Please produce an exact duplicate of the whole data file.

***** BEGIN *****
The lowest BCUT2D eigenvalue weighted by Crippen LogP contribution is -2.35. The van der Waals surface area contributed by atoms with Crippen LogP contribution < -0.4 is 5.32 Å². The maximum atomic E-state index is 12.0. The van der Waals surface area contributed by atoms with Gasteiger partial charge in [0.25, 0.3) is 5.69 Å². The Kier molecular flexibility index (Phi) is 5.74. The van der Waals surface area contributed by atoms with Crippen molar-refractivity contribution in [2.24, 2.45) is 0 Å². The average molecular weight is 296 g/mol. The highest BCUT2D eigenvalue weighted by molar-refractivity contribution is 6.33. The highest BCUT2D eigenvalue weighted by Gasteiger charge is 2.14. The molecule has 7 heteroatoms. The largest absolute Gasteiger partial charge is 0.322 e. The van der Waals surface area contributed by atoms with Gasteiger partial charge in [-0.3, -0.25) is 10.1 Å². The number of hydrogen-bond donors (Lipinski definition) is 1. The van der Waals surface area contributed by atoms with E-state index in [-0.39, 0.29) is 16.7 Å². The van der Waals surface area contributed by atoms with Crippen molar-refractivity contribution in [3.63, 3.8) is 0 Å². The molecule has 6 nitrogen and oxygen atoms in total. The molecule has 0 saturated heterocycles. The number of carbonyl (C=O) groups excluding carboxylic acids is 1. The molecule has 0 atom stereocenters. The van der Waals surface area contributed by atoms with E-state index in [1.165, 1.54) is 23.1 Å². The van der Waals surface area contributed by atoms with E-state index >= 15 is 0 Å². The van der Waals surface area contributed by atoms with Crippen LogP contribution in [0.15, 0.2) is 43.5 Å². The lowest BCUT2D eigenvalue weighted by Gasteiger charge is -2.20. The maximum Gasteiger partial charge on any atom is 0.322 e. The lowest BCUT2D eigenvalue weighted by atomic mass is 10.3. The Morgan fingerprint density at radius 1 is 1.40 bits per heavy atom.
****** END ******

The lowest BCUT2D eigenvalue weighted by Crippen LogP contribution is -2.35. The van der Waals surface area contributed by atoms with Crippen LogP contribution < -0.4 is 5.32 Å². The maximum atomic E-state index is 12.0. The van der Waals surface area contributed by atoms with Gasteiger partial charge in [0.25, 0.3) is 5.69 Å². The Kier molecular flexibility index (Phi) is 5.74. The van der Waals surface area contributed by atoms with Crippen molar-refractivity contribution in [2.24, 2.45) is 0 Å². The average molecular weight is 296 g/mol. The highest BCUT2D eigenvalue weighted by molar-refractivity contribution is 6.33. The highest BCUT2D eigenvalue weighted by Gasteiger charge is 2.14. The molecule has 7 heteroatoms. The largest absolute Gasteiger partial charge is 0.322 e. The van der Waals surface area contributed by atoms with Gasteiger partial charge in [-0.3, -0.25) is 10.1 Å². The number of hydrogen-bond donors (Lipinski definition) is 1. The van der Waals surface area contributed by atoms with E-state index in [-0.39, 0.29) is 16.7 Å². The van der Waals surface area contributed by atoms with Crippen molar-refractivity contribution in [3.63, 3.8) is 0 Å². The molecule has 6 nitrogen and oxygen atoms in total. The molecule has 0 saturated heterocycles. The number of carbonyl (C=O) groups excluding carboxylic acids is 1. The molecule has 0 atom stereocenters. The van der Waals surface area contributed by atoms with E-state index in [1.165, 1.54) is 23.1 Å². The van der Waals surface area contributed by atoms with E-state index >= 15 is 0 Å². The van der Waals surface area contributed by atoms with Crippen LogP contribution in [0.15, 0.2) is 43.5 Å². The lowest BCUT2D eigenvalue weighted by Gasteiger charge is -2.20. The maximum Gasteiger partial charge on any atom is 0.322 e. The lowest BCUT2D eigenvalue weighted by atomic mass is 10.3. The Morgan fingerprint density at radius 1 is 1.40 bits per heavy atom.